The Alsace wines of the Bas-Rhin
By Sue Style
This Guide was last updated on 12 March 2011
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In the gentle hills of the Bas-Rhin, vineyards above the village of Dambach-la-Ville with the Rhine plain in the distance.
© Mick Rock/Cephas
This micro-region focuses on the Bas-Rhin, the department that makes up the northern half of Alsace. There's no doubt that the more southerly Haut-Rhin has always enjoyed the higher profile, priding itself on producing the finest and most sought-after wines. But as the climate warms and as accusations of excess sugar are increasingly heard, the leaner, drier wines of this slightly cooler northern part are finding more and more allies. As Serge Dubs, sommelier at the famous Auberge de l’Ill in Illhauesern and an erstwhile Meilleur Sommelier du Monde (‘world’s best sommelier’) once commented: “En Alsace, la finesse, c’est du côté nord!” - "If you want elegance and finesse in Alsace, look north!".
At the southern end of this Bas-Rhin micro-region, around Châtenois, Nothalten and Andlau, the vinescape is indistinguishable from the Haut-Rhin. However, as you head into the poetically named Couronne d’Or, a 'golden crown' of vineyards which spreads out to the west of Strasbourg, you’ll find that the vines start to reflect their original role as part players in a mixed agricultural economy, where vines, fruit and cereals were traditionally intermingled and inter-planted. Strasbourg makes a good urban base for explorations, but there are good possibilities in the many villages on the wine route: Itterswiller, Mittelbergheim - one of France’s 'plus beaux villages' or most beautiful villages - and Ottrott.
Alsace, in the northeast of France, is flanked by the Vosges Mountains to the west and the Rhine to the east. This region is one of the driest in France. Protected by the Vosges, its climate is semi-continental with very cold winters, hot summers and long sunny autumns allowing the grapes to ripen well. The vineyards, stretching for approximately 150km from Thann in the south to Marlenheim in the north, lie on the foothill slopes of the Vosges at altitudes from 180m to 360m, with a multiplicity of soils including limestone, granite, schist, gravel, sandstone and clay-limestone. Over the centuries a body of evidence has grown up showing which grape varieties are best matched to which soils.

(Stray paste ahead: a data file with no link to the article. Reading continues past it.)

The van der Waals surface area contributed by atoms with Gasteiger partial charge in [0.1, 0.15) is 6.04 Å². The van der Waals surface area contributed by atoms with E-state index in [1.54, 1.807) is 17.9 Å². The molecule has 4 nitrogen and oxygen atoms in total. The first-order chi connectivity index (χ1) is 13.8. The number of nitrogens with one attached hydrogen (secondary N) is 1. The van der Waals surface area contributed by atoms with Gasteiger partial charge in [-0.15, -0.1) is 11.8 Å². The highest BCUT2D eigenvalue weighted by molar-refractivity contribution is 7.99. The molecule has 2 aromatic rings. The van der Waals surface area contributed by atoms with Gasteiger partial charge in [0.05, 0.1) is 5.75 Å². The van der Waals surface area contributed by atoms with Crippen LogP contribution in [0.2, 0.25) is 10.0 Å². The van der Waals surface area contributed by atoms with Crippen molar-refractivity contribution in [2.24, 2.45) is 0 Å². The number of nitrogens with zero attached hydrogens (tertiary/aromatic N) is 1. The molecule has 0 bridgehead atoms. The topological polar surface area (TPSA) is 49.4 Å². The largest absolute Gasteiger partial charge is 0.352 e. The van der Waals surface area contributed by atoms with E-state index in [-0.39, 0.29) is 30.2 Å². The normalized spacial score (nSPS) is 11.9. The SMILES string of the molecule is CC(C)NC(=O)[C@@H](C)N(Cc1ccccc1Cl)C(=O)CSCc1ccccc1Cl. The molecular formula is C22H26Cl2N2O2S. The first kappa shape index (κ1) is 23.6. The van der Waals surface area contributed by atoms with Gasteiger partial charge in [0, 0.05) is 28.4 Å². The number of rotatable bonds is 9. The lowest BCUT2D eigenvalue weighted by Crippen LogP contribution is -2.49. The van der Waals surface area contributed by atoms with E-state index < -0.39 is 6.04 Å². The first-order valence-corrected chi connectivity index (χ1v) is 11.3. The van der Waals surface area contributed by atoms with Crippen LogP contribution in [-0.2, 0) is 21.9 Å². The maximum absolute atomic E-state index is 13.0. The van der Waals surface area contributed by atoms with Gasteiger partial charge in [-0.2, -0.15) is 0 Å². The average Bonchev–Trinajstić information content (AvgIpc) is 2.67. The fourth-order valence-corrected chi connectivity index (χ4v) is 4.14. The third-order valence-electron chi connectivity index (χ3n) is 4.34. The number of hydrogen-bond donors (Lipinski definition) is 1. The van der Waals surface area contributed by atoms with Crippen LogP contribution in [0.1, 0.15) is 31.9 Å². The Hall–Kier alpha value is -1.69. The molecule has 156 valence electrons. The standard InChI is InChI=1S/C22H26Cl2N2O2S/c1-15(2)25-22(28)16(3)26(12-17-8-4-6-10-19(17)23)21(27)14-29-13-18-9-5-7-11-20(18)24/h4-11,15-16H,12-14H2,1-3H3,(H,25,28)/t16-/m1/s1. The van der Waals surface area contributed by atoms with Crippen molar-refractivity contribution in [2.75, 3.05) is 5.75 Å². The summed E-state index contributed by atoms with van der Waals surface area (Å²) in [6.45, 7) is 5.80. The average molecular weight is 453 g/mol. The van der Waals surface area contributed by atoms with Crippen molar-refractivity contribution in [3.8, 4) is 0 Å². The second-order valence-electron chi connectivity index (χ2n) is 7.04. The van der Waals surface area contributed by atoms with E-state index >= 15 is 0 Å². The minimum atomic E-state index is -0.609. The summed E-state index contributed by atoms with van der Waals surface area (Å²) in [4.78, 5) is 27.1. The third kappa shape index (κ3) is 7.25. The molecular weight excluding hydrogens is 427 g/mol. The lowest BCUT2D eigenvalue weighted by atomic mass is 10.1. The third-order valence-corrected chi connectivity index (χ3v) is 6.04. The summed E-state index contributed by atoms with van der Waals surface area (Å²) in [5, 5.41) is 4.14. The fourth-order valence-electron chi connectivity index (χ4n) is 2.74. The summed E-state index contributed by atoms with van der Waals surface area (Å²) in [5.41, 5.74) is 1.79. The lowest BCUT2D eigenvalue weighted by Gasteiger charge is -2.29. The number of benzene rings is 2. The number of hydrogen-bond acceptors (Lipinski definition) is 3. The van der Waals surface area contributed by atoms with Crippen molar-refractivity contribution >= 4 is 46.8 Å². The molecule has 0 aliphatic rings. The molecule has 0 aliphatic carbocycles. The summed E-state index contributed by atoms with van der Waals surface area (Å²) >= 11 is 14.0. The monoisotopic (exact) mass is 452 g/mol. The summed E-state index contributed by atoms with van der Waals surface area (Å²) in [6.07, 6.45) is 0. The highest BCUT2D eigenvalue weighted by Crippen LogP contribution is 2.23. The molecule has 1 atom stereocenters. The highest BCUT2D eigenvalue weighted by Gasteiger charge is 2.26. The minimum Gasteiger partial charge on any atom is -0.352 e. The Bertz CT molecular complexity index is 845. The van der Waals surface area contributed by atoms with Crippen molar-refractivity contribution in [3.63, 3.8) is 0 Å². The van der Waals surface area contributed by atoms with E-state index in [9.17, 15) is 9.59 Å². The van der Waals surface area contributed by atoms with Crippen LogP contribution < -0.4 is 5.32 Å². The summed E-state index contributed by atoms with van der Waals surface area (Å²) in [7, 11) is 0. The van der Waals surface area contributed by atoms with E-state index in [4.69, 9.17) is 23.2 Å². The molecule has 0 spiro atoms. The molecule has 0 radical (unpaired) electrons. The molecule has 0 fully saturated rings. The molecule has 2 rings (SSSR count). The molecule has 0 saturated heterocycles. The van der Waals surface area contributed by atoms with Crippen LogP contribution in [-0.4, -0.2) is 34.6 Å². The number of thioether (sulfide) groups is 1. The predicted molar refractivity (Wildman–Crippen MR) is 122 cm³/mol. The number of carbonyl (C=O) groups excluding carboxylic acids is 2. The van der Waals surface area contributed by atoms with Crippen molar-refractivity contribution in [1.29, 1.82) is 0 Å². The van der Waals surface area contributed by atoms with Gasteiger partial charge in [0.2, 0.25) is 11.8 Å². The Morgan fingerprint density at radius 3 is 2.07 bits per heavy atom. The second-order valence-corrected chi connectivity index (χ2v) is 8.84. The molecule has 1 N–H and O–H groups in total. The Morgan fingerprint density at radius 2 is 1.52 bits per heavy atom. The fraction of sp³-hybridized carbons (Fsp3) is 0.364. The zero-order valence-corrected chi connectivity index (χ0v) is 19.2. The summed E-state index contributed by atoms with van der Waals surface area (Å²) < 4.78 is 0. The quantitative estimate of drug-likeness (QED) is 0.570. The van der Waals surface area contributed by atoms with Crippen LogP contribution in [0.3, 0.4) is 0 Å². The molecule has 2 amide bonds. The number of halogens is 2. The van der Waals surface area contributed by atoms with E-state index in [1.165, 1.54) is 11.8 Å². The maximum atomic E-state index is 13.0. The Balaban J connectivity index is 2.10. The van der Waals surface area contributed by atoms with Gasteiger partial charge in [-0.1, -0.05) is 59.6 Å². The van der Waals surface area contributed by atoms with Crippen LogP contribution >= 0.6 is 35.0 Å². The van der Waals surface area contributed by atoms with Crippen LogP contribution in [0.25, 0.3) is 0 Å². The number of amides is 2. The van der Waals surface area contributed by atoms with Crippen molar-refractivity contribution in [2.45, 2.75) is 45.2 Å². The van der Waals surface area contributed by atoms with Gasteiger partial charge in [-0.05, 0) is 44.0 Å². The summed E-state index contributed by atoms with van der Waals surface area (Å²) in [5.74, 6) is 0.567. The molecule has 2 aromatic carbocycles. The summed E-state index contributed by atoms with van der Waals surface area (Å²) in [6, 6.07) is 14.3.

This micro-region is in the north of Alsace, within reach of Strasbourg. Here the Vosges range is not so high, consequently there is less protection from the rain and it is somewhat cooler too. The most important wine village is Dambach-la-Ville whose Grand Cru Frankstein's granite soils produce good Riesling and Gewurztraminer.
From Paris by road the easiest route to this area is by motorway via Strasbourg on the A4 motorway, (exit 51). Strasbourg is reached in about 4½ hours. The vineyards are to the west and southwest of Strasbourg reached via the N4 to the D422. . The new TGV-Est service offers frequent trains from Paris to Strasbourg taking about two and a quarter hours. There is an airport at Strasbourg for European flights, but the closest international airport is Basel-Mulhouse (part Switzerland/part France), which is about 1½ hours drive from Strasbourg.
Strasbourg Tourist Office,
17 Place de la Cathédrale, 67082 Strasbourg
Tourist Agency for Bas Rhin, 4 Rue Bartisch, 67100 Strasbourg
Tel: 03 88 15 45 83
Maison des Vins d’Alsace,
12 Avenue de la Foire aux Vins, 68012 Colmar
Alsace Wine Routes
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